Ever since Chris Priebe and Tom and Teresa Albert bought Millstream Brewing Company in Amana in 2000, they’ve had an idea for a restaurant in the back of their minds — something that could offer more than the craft beers and occasional grilled brats on the patio their taproom offers.

“We’ve always wanted to do a Germany beer hall,” Teresa Albert said.

That opportunity came this year, when they had the chance to purchase Amana mainstay Colony Inn. Nate Kula, of Williamsburg, had approached them last winter about opening a restaurant in Amana. His career has been in managing other people’s restaurants, most recently Falbo Brothers Pizzeria in Iowa City and Coralville, and he wanted to open his own business.

In June, Kula and the Millstream owners signed the paperwork to create the Millstream Brau Haus. They opened the doors Labor Day weekend.

Kula designed a menu featuring classic pub dishes like burgers and wings combined with German comfort food based on his own family’s recipes. A favorite is spaetzle mac ‘n’ cheese served with a brat made specially for the restaurant by Amana Meat Shop. The brats include flavors like Back Road Stout, made with Millstream beer, swiss mushroom and cheddar and jalapeno.

Customers keep bringing in family recipes from around the seven Amana villages, so he plans to expand the menu after this weekend’s Oktoberfest, an Amana tradition that brings scores of revelers to the Colonies.

A full slate of Millstream beers are on tap, with plans to add a small pilot brewing system behind the bar that will offer customers a taste of experimental batches only available at the bar.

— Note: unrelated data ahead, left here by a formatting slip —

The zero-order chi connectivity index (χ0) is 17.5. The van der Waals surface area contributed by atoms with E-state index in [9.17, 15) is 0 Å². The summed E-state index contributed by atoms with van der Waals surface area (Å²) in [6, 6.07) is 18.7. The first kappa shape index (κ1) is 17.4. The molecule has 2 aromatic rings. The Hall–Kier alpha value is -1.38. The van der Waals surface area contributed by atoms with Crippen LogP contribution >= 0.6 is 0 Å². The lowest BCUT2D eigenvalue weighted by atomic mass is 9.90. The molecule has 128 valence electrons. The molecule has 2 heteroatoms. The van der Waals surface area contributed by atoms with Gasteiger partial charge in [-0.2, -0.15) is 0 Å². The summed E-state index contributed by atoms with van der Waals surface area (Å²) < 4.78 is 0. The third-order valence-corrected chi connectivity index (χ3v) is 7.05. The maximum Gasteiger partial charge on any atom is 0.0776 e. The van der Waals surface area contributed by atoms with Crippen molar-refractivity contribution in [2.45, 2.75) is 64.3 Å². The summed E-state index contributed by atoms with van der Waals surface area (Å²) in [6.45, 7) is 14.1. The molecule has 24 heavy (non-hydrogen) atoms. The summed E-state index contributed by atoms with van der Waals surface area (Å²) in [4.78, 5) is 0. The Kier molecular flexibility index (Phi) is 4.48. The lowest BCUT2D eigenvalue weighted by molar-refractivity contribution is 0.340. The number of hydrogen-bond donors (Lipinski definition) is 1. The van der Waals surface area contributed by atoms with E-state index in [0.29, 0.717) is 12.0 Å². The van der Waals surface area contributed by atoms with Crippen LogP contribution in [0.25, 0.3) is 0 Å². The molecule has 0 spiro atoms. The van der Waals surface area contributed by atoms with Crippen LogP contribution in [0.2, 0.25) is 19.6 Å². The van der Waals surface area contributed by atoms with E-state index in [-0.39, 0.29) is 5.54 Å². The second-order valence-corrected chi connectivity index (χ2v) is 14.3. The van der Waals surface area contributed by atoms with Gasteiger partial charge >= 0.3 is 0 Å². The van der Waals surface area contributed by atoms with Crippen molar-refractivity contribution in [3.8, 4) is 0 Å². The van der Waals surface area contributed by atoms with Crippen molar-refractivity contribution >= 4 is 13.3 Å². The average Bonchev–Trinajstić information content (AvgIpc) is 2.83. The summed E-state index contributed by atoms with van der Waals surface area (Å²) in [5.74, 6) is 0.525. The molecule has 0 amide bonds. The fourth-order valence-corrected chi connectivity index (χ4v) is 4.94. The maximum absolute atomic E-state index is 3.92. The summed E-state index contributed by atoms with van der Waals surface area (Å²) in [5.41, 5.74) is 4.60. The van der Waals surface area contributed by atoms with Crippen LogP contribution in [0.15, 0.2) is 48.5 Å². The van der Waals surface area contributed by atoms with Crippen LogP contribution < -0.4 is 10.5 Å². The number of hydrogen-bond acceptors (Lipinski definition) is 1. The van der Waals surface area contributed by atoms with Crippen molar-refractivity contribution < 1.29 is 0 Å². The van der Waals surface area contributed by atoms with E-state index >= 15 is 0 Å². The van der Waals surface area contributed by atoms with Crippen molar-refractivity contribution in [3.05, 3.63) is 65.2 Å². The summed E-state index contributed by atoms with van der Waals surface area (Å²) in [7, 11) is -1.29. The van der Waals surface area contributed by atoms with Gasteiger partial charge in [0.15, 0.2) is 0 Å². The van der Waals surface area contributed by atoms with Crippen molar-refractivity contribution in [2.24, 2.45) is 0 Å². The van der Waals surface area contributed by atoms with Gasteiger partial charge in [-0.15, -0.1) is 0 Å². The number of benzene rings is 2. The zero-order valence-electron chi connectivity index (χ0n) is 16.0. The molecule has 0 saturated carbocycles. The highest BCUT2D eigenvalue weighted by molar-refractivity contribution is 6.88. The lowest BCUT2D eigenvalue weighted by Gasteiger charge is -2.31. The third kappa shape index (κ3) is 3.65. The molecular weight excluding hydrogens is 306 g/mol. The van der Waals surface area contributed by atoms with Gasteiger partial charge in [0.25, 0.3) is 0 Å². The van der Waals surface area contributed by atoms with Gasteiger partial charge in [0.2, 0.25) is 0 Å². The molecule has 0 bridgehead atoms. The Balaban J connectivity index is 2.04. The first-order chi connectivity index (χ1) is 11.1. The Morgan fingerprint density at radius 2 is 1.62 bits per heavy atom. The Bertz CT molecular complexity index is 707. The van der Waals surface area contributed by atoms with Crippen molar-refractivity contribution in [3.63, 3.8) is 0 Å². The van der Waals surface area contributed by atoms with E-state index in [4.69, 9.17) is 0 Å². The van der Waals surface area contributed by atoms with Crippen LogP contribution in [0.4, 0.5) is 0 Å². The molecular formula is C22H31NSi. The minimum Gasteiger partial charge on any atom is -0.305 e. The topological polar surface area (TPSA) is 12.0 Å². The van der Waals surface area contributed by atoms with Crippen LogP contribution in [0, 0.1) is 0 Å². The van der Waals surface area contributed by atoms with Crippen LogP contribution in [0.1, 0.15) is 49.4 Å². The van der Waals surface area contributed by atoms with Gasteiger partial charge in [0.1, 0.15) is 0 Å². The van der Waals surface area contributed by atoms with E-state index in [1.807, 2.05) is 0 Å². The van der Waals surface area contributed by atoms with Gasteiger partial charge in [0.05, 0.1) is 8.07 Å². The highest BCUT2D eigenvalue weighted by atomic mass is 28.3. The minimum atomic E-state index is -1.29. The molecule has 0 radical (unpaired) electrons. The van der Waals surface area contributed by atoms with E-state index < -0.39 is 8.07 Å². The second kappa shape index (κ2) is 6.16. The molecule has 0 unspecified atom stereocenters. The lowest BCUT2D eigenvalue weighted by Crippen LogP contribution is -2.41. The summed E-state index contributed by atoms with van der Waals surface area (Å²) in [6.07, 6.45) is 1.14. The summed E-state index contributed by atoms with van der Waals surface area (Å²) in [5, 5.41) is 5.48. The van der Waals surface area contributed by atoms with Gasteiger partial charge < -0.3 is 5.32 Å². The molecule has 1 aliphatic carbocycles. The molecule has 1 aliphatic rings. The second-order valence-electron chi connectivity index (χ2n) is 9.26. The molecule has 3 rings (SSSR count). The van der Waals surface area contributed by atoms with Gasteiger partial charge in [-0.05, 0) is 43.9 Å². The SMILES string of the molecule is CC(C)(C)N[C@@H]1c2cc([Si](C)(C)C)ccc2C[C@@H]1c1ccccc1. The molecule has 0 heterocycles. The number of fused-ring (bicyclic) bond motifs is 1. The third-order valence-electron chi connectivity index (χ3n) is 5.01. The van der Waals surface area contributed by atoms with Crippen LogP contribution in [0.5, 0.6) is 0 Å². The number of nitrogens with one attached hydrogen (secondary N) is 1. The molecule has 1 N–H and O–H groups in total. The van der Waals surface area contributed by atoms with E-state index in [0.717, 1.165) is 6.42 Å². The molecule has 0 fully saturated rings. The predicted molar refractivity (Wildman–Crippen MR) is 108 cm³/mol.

The Colony Inn opened in 1932 in a building first constructed in 1860, when it was the Amana Hotel. To turn it into the Brau Haus, the new owners removed most of the second story, opening the space up to create a small loft overlooking an airy dining room. Refinished wood floors and exposed beams replaced carpet and wainscoting.

“We wanted that wow factor when people walked in,” Albert said.

But she didn’t want to loose the building’s history — the backroom of the expansive restaurant kept Colony Inn’s lace curtains and blue checkered table clothes. Elements of the Colony Inn and Amana Hotel remain in the front room as well; doors from old motel rooms on the second floor were used to build the bar in the front of the restaurant, and floor joists were used to rebuild the stairs.

Up those stairs, “Oma’s loft,” as the owners named it, is complete with leather couches and accessories that were left behind in the motel — a type writer, cabinets and end tables.

On the main floor, telephone poles from West and High Amana were made into wooden benches for the long tables, meant to hold more than one couple and encourage socialization, similar to the seating in a traditional German beer hall. Taxidermy deer and game birds watch diners from the walls alongside televisions playing sports — Albert said it is the first sports bar in town.

“I think we’re bringing something to the Amana Colonies that’s traditional but new,” she said. “We’re able to preserve our history through the building, through the food, but still bring something different to the Amanas."

EAT UP!

WHERE: 741 47th Ave., Amana
WHEN: 10 a.m. to 10 p.m. daily
DETAILS: (319) 622-7332